Galesburg Wants To Keep Employment Office Open - News and Weather For The Quad Cities -

Galesburg Wants To Keep Employment Office Open

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The jobless rate held steady in Illinois last month, sitting at 8.7 percent.

That's one point lower than a year ago.

There's still 576-thousand Illinois residents looking for work and the search could get harder for some relying on face to face help.

The state's improvements mean it will begin losing federal funding.

Forcing it to close offices and lay off staff.

Galesburg is one state office scheduled to close in mid-March.

Leaving people with two options to visit an unemployment caseworker face to face.

They'd have to drive to either the Quad-Cities or Peoria.

Both offices are about 50 miles away, or an hour's drive.

The Mayor says that's an additional hardship for the unemployed here, one he hopes to keep from occurring.

"This is targeted less than 60 days a way when you're going to have a complete facility closure and I believe because of that there's not going to be a smooth transition and we actually may have folks fall through the cracks," says Galesburg Mayor Salvador Garza.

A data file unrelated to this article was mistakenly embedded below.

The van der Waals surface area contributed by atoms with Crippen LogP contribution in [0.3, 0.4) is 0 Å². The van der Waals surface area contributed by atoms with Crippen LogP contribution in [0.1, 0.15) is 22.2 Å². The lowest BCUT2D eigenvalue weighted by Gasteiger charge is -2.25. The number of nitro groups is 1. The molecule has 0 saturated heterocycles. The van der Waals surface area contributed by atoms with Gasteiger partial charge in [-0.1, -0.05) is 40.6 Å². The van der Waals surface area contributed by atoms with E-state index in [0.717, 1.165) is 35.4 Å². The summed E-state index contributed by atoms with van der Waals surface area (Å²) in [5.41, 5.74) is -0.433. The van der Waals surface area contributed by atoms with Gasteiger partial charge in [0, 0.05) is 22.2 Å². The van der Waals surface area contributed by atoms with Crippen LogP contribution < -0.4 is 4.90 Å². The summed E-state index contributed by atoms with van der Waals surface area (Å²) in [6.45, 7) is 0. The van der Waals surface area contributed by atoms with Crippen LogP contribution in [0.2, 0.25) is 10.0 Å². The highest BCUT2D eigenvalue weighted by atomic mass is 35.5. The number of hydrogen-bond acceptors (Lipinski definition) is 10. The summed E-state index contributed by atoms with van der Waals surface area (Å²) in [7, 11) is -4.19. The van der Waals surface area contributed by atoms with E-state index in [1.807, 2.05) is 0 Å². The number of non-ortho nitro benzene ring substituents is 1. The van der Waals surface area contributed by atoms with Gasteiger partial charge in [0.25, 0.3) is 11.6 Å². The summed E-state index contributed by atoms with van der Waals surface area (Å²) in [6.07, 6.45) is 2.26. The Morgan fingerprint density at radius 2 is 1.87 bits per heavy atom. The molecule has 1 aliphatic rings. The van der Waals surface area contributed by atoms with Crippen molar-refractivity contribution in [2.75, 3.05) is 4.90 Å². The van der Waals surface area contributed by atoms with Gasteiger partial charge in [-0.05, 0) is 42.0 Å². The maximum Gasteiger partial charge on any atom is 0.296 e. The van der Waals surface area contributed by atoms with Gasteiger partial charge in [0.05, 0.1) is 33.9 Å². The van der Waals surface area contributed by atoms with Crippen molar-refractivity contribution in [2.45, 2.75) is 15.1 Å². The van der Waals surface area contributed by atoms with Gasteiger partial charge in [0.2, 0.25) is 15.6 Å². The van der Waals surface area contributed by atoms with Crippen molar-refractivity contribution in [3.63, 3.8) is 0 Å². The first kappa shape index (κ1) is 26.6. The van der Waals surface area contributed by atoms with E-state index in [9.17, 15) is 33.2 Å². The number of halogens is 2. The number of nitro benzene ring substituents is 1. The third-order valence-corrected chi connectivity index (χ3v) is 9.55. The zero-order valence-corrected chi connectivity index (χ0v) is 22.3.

He wants to keep the employment office open. He's working with a coalition of interests to provide the state with another option.

"It provides invaluable services to folks who aren't comfortable navigating over the Internet, and or over the phone," says Garza.

Services Steve Lewis needed today.

"Well, we had a snafu on my check deposit, at the bank and trying to figure that out, since they don't answer the phone anymore you have to drive up here," says Lewis.

He drove up from Macomb because he doesn't own a computer. A situation faced by many around here.

"Poverty town, low income, there's no money, there's no jobs here, what are we going to do?" asks Richard Carr.

He uses the office for his job search. He's been out of work three months and he says there are few other places for him to go.

"Check on jobs, job statuses, check your e-mails, it takes a while to go through everything," says Carr.

Galesburg's library has ten computers, but limits its users to one hour a day to keep them open for as many as possible.

Assistant director Jane Easterly says, "We feel that we have a number of patrons whose only access to Internet is at the library."

She says three thousand people used the computers last year, ten percent of Galesburg's population. Garza says a face to face office is needed, at least until the employment situation improves.

"To get to a point where the unemployment rate is as such so the claims can be made over the phone and via the Internet, we're not there yet."

The state says it is willing to work with its employment service partners to find an acceptable alternative.

Garza says he has reached out to federal lawmakers to try and restore some funding for the Galesburg office.

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